Management of acute stroke in patients on oral anticoagulants

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Purpose of review

An increasing number of patients are receiving oral anticoagulants. Since non-vitamin K antagonist oral anticoagulants (NOACs) were approved, primary prevention of ischemic stroke has become simpler. However, managing ischemic stroke and intracerebral hemorrhage while on oral anticoagulation (OAC) has become more complex. This review covers the latest developments in managing ischemic and hemorrhagic stroke in patients receiving vitamin K antagonists (VKA) and NOACs.

Recent findings

Testing coagulation in patients with acute ischemic stroke and receiving NOACs is complex, and observational data challenge guideline recommendations. Initial registry and cohort data support the safety of endovascular therapy despite OAC. In intracerebral hemorrhage, rapid reversal of VKA can be achieved better with prothrombin complex concentrates than with fresh frozen plasma. Furthermore, rapid reversal seems to be associated with less hematoma expansion and better functional outcome. In addition, new evidence strongly supports resuming OAC after intracerebral hemorrhage. The unfavorable properties of NOAC-related intracerebral hemorrhage are similar to those associated with VKA.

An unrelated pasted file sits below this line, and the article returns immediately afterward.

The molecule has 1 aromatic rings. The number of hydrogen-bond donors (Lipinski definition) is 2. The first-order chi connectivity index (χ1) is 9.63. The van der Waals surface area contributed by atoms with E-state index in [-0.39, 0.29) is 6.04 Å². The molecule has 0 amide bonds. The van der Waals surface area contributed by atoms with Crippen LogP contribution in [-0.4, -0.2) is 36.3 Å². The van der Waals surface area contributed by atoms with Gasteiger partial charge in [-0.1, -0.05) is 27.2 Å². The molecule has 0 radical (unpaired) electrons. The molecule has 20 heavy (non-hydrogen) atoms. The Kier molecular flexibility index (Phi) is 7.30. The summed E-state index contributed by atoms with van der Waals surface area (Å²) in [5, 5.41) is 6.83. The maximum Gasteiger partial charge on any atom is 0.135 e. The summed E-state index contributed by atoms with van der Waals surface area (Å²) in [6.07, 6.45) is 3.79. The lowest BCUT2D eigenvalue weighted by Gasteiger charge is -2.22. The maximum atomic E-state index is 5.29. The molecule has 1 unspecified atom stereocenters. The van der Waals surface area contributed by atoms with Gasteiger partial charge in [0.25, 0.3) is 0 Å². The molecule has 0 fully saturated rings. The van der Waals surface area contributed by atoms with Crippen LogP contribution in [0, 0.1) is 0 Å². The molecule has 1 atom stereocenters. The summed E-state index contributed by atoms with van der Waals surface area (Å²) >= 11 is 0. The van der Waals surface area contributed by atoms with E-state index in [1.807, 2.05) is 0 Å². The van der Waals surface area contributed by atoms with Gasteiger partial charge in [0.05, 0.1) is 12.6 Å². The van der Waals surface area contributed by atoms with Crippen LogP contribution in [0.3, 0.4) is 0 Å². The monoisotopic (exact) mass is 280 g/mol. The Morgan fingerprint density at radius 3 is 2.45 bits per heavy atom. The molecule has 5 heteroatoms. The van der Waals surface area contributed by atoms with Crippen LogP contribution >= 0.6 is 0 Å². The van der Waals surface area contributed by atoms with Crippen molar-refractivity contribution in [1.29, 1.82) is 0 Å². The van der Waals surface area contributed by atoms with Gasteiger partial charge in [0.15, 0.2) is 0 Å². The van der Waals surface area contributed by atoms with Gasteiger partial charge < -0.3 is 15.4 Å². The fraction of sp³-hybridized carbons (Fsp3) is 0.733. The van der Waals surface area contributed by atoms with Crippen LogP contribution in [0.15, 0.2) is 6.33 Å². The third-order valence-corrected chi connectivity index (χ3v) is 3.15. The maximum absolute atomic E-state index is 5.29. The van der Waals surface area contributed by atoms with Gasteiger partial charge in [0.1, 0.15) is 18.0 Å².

Translation of recent findings might improve both outcome in acute ischemic and hemorrhagic stroke in patients on oral anticoagulants and help refine clinical management. Data from randomized clinical trials are scarce.

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